In this country, who is allowed to fight back—with force, violence and/or rage—and who is expected to turn the other cheek? Who is allowed to go to war, and who is supposed to protest peacefully? Who gets to be angry in the face of injustice, and who gets to champion love, hope and light? America has always had a double standard when it comes to violence, and from the time I’ve understood this, I’ve had a problem with America.
Son of Baldwin recently said, “A one-by-one genocide is the kind that will escape the analysis and condemnation of history.” Earlier this week, we learned about the killing of 15-year-old Jordan Edwards at the hands of a Texas police officer (whose name has not been released yet, because he is protected in every way under American law), and I thought about a question I asked last year: Why Shouldn’t Black America Revolt? At what point do we thank those who came before us for protesting quietly, for sitting in at lunch counters, for being beaten by cops in the street, for walking into schools with white men, women and children screaming and spitting on them—but decide that we are not going to fight back with love for our enemies and nonviolence against our oppressors? At what point will we decide that we are, in fact, at war? Just because black people are not being rounded up in large numbers and shot (though we are indeed being rounded up), it doesn’t mean we’re not at war. Only when black people believe that they are still being systematically destroyed will we allow ourselves to embrace the very natural rage that comes from such realizations, and literally fight back.
But white supremacy is a helluva drug (and so is the fear that comes with it), and even during the time of slavery, those who wanted to revolt had a difficult time trying to convince other enslaved people that they were at war with white America. Underground has always been a show that celebrates black revolt, violent and otherwise, and in Season Two—with the introduction of Harriet Tubman and John Brown’s followers—we’re getting even more talk about the necessity of violence. In this season’s “Minty,” Harriet brilliantly captured the distinctive and purposeful violence of a slave revolt:
In “Citizen,” Elizabeth takes the reins and proves her commitment to the cause. Now, if this were a different show, or a show I didn’t watch regularly, I might roll my eyes at the idea of one of the few white characters being presented as one of the most militant. But this is Underground, and the writers have done their due diligence, allowing the rage of our black characters to take center stage. So I’m excited to see Elizabeth, still grieving her husband’s murder and newly inspired by John Brown’s crew, to take up arms. She clashes with Georgia because she doesn’t want to sit around and wait for another attack from the white men in town. She no longer believes that there’s a way to get through to these people, and even connects with Cato (oh, shady-ass Cato) in a conversation about fear in the face of white supremacy: “The idea that they could—knowing that they can do, have done and will do whatever they want.”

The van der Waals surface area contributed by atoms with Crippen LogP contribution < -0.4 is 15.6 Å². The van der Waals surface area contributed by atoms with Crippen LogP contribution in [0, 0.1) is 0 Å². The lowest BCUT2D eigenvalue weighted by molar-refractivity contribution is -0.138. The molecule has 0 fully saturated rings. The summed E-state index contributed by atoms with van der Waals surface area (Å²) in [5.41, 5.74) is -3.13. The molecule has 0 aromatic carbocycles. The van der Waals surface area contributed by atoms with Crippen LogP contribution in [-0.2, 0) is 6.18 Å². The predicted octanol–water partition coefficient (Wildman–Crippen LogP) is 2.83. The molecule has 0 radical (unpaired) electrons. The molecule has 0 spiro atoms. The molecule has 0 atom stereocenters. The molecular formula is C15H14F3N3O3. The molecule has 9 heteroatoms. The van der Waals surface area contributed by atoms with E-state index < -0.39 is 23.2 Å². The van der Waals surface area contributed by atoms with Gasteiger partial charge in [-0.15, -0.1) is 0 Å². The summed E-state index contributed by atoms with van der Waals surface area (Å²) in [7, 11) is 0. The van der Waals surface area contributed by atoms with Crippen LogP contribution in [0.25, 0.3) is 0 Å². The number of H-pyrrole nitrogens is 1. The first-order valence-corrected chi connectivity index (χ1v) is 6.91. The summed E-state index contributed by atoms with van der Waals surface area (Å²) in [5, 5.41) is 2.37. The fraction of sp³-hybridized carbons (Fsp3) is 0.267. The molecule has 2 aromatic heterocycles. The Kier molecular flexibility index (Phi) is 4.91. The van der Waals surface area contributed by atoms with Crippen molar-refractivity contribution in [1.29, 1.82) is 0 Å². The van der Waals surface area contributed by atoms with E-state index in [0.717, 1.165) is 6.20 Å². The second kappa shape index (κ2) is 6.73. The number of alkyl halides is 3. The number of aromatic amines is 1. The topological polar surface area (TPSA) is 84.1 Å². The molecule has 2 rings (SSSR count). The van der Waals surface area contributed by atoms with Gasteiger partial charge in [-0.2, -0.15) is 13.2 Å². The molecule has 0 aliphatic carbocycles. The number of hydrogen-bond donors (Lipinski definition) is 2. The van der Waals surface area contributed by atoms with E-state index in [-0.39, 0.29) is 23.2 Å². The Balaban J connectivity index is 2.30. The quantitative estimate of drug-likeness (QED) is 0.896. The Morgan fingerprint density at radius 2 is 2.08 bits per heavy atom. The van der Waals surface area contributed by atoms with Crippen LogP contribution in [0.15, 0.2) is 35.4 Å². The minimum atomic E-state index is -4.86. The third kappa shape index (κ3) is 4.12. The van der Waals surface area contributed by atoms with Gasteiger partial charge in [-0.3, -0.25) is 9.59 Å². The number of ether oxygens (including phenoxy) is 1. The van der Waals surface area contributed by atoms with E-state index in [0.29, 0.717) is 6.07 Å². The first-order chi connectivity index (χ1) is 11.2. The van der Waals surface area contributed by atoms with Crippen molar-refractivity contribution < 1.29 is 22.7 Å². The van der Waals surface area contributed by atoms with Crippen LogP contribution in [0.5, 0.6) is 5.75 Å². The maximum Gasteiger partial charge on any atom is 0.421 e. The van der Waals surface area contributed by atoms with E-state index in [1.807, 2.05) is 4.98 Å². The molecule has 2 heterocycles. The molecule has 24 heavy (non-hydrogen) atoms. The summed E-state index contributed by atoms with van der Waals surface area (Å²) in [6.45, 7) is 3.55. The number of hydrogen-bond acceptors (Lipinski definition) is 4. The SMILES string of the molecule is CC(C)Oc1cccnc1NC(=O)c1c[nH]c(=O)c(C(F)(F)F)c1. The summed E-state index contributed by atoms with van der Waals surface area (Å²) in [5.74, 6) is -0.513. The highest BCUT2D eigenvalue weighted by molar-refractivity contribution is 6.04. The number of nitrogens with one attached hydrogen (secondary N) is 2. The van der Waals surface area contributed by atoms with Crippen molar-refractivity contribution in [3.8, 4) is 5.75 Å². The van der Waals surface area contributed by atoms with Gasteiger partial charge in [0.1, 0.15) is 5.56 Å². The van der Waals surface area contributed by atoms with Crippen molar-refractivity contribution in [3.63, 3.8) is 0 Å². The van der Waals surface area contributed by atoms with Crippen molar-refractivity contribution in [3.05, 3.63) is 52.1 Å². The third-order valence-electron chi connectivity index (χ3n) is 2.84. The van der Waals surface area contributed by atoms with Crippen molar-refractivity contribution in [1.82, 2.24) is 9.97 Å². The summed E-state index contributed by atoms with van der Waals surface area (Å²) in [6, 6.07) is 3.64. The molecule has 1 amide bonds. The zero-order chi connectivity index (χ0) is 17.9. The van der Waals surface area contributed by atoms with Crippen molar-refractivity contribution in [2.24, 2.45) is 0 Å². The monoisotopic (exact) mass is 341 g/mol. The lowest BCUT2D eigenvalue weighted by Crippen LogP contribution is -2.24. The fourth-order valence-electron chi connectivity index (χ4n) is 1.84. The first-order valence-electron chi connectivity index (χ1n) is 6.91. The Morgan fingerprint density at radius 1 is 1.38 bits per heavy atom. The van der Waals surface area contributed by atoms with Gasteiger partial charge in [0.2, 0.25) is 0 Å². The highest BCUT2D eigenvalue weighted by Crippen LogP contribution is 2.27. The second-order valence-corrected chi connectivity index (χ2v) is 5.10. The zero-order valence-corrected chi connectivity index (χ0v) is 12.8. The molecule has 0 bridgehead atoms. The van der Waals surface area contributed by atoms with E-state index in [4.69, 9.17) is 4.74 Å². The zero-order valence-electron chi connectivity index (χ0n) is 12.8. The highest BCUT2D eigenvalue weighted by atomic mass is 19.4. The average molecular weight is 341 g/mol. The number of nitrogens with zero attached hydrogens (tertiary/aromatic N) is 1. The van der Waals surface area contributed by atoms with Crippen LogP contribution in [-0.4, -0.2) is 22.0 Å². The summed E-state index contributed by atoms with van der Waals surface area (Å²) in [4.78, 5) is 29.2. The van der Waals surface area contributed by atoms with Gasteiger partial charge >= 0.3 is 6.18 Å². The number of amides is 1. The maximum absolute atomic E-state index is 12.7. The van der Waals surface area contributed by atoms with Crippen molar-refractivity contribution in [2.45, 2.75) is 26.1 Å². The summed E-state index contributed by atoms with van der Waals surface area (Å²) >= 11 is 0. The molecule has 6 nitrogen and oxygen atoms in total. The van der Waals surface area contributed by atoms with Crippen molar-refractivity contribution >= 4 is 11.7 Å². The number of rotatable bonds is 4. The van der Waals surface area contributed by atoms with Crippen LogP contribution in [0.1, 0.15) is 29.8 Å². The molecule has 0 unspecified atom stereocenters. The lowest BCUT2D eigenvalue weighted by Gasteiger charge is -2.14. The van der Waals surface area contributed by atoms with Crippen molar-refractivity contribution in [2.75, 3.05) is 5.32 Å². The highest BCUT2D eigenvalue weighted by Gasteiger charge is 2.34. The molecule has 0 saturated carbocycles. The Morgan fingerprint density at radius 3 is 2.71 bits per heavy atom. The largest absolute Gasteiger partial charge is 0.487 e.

I heard her words and thought, again, about Jordan Edwards. And I thought about Alton Sterling, whose killers will not face federal charges—because police officers never do.
Jessica De Gouw’s performance as Elizabeth has always been compelling, but in “Citizen,” both the actor and the character seem to evolve into something new, and perhaps even “dangerous,” as Georgia puts it. How far will Elizabeth go, now that she’s answering this call to war? When someone decides that love is not the answer, what tools will they use to try to dismantle an entire system?
It’s not biblical, or especially poetic. And it doesn’t sound anything like those MLK quotations that always make the rounds when black people start looking like they might be in the process of finally beating back against those trying to kill us. But I support this theory wholeheartedly, and I’m excited to see all that happens when Elizabeth puts it into practice. When she insists that the son of the slave catcher isn’t “innocent,” she makes a powerful point about her emotional state—refusing to feel guilty over the pain she’s caused a child is not synonymous with being heartless. She’s all heart, actually, but her heart is as politically enraged as it is emotional. Liz, you’re alright with me.
Of course, rage isn’t the only thing you need to fight back against those in power and their way of life. You need people on your side, and Elizabeth may have lost a friend and an ally in Georgia. Now that Daniel has finally (finally!) made his way to our main cast, I suspect they all may be of different minds when it comes to how to get involved with him. The team is a bit of a mess right now, with Cato now having infiltrated the organization in cahoots with Patty Cannon, Harriet/General Tubman having doubts about her leadership abilities and Noah and Rosalee in a very real beef—I know you gasped when he told her, “You’re just like your father.” It sucks when your boyfriend compares you to your dead, slave-owning father, but it also sucks when your girlfriend hides her pregnancy from you so you’ll agree to run back down South with her (after finally managing to escape slavery yourself) to free her little brother.
I’m not entirely sure, but I think my body is ready for this finale.
Shannon M. Houston is a Staff Writer on Hulu’s upcoming series The Looming Tower. She is the former TV Editor of Paste Magazine, and her work has appeared in Salon, Indiewire’s Shadow and Act, and Heart&Soul. She currently has more babies than you. You can follow her on Twitter.